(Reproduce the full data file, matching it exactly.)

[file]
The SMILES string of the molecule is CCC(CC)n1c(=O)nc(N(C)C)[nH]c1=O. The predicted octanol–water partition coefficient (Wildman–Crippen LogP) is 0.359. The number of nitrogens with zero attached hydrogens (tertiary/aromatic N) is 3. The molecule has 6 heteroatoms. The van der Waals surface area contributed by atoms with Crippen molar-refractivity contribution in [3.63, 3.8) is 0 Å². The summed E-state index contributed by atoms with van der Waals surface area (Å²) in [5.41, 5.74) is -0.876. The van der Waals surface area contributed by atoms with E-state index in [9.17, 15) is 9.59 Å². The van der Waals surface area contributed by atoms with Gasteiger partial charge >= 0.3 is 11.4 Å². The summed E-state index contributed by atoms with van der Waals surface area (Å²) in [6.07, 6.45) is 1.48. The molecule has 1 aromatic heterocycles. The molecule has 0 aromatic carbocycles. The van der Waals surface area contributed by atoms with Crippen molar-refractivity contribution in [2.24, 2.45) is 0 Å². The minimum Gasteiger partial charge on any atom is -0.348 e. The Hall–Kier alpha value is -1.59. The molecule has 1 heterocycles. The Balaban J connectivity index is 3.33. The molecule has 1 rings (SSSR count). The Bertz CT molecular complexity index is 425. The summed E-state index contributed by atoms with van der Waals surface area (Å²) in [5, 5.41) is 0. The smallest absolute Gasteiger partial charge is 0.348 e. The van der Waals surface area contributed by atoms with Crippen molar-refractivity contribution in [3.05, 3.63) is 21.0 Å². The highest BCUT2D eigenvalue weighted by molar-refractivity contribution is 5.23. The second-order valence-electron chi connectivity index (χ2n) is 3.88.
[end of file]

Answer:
The SMILES string of the molecule is CCC(CC)n1c(=O)nc(N(C)C)[nH]c1=O. The predicted octanol–water partition coefficient (Wildman–Crippen LogP) is 0.359. The number of nitrogens with zero attached hydrogens (tertiary/aromatic N) is 3. The molecule has 6 heteroatoms. The van der Waals surface area contributed by atoms with Crippen molar-refractivity contribution in [3.63, 3.8) is 0 Å². The summed E-state index contributed by atoms with van der Waals surface area (Å²) in [5.41, 5.74) is -0.876. The van der Waals surface area contributed by atoms with E-state index in [9.17, 15) is 9.59 Å². The van der Waals surface area contributed by atoms with Gasteiger partial charge >= 0.3 is 11.4 Å². The summed E-state index contributed by atoms with van der Waals surface area (Å²) in [6.07, 6.45) is 1.48. The molecule has 1 aromatic heterocycles. The molecule has 0 aromatic carbocycles. The van der Waals surface area contributed by atoms with Crippen molar-refractivity contribution in [2.24, 2.45) is 0 Å². The minimum Gasteiger partial charge on any atom is -0.348 e. The Hall–Kier alpha value is -1.59. The molecule has 1 heterocycles. The Balaban J connectivity index is 3.33. The molecule has 1 rings (SSSR count). The Bertz CT molecular complexity index is 425. The summed E-state index contributed by atoms with van der Waals surface area (Å²) in [5, 5.41) is 0. The smallest absolute Gasteiger partial charge is 0.348 e. The van der Waals surface area contributed by atoms with Crippen molar-refractivity contribution in [3.05, 3.63) is 21.0 Å². The highest BCUT2D eigenvalue weighted by molar-refractivity contribution is 5.23. The second-order valence-electron chi connectivity index (χ2n) is 3.88.